Ian Formigle (00:09:03):
And sometimes those subcontractors are willing to bail on one project for a higher paying project down the street. But what’s really important to note is they’re only willing to do that to the lower-tier contractors because they also don’t want to burn bridges. They have to go on and get their next job. So when labor is tight, as it is right now, you really want to focus on that labor side of the equation and work with those general contractors that are going to command the respect of the subs and by doing so, you’re going to have greater confidence in their ability to deliver projects on time. So I’d say next, aside from construction issues, another risk mitigation concern that stands out to us is I’d say it’s in the hospitality industry. We’ve seen enough BLS data to know that the hospitality industry is bouncing back and they are rehiring, but a lot of that workforce that they lost during the pandemic, some of it is lower or wage and they’re struggling to bring some of that back.
Ian Formigle (00:09:57):
So when we consider risk when evaluating a hotel deal, we are then going to delve into the question of who is the hotel operator and what is their staffing plan? We need to understand if they have adequate staff in place to execute the business plan because to break it down, you can’t rent a room if you don’t have adequate staff to clean it. So these are things that really do affect a property when you’re dealing with a day-to-day type of occupancy.
Ian Formigle (00:10:24):
And finally, I’d say that in the industry, there is an indirect risk in retail shopping centers associated with labor shortages. And so in this scenario while your tenants are the retailers, they’re paying you fixed rent on long-term leases, many of your tenants in a shopping center, particularly I’d say restaurants, well, they rely on lower-wage workers to conduct their business.
Ian Formigle (00:10:46):
And as we’ve all read about in places like the wall street journal and so forth, we’ve heard about these stories were staffing, these types of positions have been really challenging since the beginning of the pandemic. So if your shopping center has a number of restaurants in it, and some of those restaurants are now closed for part of the week because they’re short-staffed, well, as a landlord, you have to wonder if those tenants are either going to fail, they’re going to either not renew their leases, or they’re going to come back to you and ask for rent abatements.
Ian Formigle (00:11:14):
So again, this is an indirect risk, but it’s a very real one for the retail industry. And that means that you have to understand the viability of your tenants in a retail shopping center and their ability to staff when evaluating one of these types of deals.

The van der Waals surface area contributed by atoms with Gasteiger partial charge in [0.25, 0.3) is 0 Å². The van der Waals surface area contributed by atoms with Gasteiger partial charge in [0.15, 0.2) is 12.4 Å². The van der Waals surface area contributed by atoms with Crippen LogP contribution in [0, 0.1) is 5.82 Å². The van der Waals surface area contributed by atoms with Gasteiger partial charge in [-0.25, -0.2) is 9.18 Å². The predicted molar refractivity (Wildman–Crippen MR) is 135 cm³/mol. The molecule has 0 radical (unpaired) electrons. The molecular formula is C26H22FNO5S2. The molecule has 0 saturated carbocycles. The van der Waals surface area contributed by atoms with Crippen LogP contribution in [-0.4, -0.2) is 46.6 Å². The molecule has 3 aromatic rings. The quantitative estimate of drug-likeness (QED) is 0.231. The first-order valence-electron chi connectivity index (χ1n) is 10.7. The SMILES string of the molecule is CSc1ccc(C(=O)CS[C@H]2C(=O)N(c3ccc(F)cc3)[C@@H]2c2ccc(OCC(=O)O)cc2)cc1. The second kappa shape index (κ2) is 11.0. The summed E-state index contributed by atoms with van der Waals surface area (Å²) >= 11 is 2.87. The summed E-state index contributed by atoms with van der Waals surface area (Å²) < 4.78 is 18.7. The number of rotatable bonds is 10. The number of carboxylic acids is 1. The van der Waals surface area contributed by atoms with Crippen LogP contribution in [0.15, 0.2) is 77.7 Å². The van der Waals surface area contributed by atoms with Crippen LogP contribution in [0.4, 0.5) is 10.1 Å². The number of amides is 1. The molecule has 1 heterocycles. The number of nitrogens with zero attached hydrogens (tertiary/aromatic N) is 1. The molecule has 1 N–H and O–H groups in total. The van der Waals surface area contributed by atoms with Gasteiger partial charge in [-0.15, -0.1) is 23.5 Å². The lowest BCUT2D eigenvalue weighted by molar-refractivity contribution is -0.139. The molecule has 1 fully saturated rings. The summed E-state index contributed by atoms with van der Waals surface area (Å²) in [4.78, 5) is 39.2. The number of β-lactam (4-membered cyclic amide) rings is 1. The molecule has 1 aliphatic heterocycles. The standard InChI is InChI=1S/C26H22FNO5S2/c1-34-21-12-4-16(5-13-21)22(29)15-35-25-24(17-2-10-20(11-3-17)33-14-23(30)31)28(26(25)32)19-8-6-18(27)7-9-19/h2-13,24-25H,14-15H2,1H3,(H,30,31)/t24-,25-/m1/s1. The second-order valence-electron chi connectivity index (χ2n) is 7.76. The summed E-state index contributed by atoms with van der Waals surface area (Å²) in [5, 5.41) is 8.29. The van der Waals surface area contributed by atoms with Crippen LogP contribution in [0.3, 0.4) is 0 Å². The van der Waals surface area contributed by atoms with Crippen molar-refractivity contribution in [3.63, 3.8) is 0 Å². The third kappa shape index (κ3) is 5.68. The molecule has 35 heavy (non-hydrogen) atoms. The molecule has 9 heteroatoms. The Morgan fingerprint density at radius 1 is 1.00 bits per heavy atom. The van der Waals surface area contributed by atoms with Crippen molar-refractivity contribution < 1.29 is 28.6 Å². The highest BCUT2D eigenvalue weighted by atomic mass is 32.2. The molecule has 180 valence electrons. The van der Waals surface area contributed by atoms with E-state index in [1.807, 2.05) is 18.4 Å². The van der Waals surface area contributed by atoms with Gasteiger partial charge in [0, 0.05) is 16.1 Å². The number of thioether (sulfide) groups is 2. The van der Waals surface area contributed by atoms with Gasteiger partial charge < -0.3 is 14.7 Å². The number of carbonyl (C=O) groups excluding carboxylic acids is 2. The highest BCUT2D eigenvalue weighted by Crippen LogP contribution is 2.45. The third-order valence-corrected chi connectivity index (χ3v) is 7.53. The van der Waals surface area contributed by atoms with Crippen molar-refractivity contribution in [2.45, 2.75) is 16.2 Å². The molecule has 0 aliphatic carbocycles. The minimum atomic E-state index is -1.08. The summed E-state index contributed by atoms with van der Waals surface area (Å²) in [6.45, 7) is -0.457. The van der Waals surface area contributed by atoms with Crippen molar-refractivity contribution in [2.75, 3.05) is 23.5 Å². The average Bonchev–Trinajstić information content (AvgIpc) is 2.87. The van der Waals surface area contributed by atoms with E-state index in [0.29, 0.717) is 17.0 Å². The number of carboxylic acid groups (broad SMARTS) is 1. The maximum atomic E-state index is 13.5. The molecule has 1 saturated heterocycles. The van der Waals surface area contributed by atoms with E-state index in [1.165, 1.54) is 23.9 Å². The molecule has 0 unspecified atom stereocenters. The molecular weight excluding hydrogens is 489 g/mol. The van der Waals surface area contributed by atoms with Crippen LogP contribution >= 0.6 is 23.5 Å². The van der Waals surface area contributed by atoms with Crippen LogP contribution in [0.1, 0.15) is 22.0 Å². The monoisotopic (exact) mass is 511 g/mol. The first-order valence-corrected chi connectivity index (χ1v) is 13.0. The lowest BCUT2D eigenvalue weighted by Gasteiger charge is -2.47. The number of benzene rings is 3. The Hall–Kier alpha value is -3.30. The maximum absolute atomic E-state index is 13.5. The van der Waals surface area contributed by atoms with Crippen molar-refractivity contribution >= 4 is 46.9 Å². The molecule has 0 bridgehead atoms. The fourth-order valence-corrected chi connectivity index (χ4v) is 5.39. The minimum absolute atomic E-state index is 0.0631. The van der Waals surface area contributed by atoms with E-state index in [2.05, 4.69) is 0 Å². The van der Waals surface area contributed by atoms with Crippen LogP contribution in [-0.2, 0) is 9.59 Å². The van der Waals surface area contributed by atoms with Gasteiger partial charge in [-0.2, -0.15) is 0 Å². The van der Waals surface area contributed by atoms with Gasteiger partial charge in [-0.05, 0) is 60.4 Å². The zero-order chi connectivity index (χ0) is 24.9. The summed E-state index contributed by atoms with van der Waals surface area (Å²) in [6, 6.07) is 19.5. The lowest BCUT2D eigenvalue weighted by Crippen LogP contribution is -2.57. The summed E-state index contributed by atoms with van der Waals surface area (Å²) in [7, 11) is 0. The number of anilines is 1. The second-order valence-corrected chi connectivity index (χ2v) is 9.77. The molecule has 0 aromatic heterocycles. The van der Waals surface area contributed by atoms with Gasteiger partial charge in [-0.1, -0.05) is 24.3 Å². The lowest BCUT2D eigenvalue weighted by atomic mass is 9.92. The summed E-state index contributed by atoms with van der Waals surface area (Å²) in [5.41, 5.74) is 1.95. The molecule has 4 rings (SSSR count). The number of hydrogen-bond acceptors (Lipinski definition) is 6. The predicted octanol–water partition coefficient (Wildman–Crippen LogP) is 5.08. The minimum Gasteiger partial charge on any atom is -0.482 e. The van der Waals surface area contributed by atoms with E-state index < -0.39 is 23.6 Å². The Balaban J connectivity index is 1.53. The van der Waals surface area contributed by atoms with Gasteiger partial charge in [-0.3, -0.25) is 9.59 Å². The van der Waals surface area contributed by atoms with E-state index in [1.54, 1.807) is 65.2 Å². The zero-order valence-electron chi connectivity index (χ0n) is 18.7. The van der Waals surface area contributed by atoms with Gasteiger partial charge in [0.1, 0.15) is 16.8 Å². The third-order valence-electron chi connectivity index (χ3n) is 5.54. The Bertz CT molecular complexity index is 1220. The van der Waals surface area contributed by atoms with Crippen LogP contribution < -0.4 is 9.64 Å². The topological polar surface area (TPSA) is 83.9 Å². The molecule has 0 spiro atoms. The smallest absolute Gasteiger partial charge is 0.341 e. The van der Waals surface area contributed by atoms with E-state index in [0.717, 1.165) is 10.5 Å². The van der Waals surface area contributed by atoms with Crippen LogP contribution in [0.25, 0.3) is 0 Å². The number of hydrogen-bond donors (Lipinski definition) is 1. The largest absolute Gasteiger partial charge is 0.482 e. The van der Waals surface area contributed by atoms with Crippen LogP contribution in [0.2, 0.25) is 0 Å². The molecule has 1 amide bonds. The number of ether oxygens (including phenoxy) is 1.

Ian Formigle (00:11:29):
So with that downside kind of risk mitigation said, it’s also important to note that supply chain constraints I should say does creating a new opportunity that is cropping up around the country that’s designed to specifically address those constraints. And that is what we call industrial service facilities. I’m a big fan of this strategy. So I do want to talk about this in our conversation, but there’s going to be a point in time where I think it’s going to be a better point for us to do it. So I’ll pause there while we move on to the next question.
Trey Lockerbie (00:12:00):
Awesome. Well, as I was kind of mentioning earlier about offices being slow to return, can you give us any more clarity about what the future of office work looks like? What are you seeing in the data?
Ian Formigle (00:12:10):
Yeah. Trey, office has been a fascinating market and to me, it is probably the most interesting market right now because it is in a major state of transition. So there’s a lot to unpack here. So I’ll jump into a few of them and try to be as brief as possible. So for starters, early ’22, there is definitely more clarity today, I think, relative to a year ago, in sense of what the future of the office is going to look like. It’s coming, and it’s starting to look more and more like a hybrid model. It’s gaining traction and we’re starting to see it discussed more and more. And I would say that within the overall sphere of office, you probably do have to carve out some of the other types of work that really do need a physical setting, such as life sciences companies.
Ian Formigle (00:12:55):
But one thing I think, for example, Trey is last time we talked, we discussed Gallup data that head forecasted what the breakout of the in-office, hybrid office, and fully remote workers was going to look like. And I think the update to that is that it’s starting to look a little bit more like 37% empty desks, as we would say the dust is starting to settle a little bit on the space. And so I think the thing that is really beginning to sink in for a lot of knowledge workers around the country is how much time they get back by working remotely. And this is probably one of the reasons why I think that hybrid work is definitely going to be a sustainable trend, at least for calling it this decade. And so just think about just commuting time and what that does.
Ian Formigle (00:13:38):
So US census data we can look at current estimates that the average commute time is just over 27 minutes. Then you factor in things like getting ready for work and transitioning back and forth to work and getting to your desk and actually being productive. Okay, so now we’re up to one to two hours per day solidly that’s thrown out getting back and forth. So over the course of the year, that’s six to nine weeks. That’s a lot of time for people that are busy. So you got to ask yourself how many people are going to be willing to just give back six to nine weeks of this newfound time, just because the pandemic is over. And I think the answer is nobody’s really willing to give all of it back. I think a number of people are willing to give some of it back, but the willingness to give it back is going to be really, I think, contingent upon the experience of what they go into the office and what they see when they get there.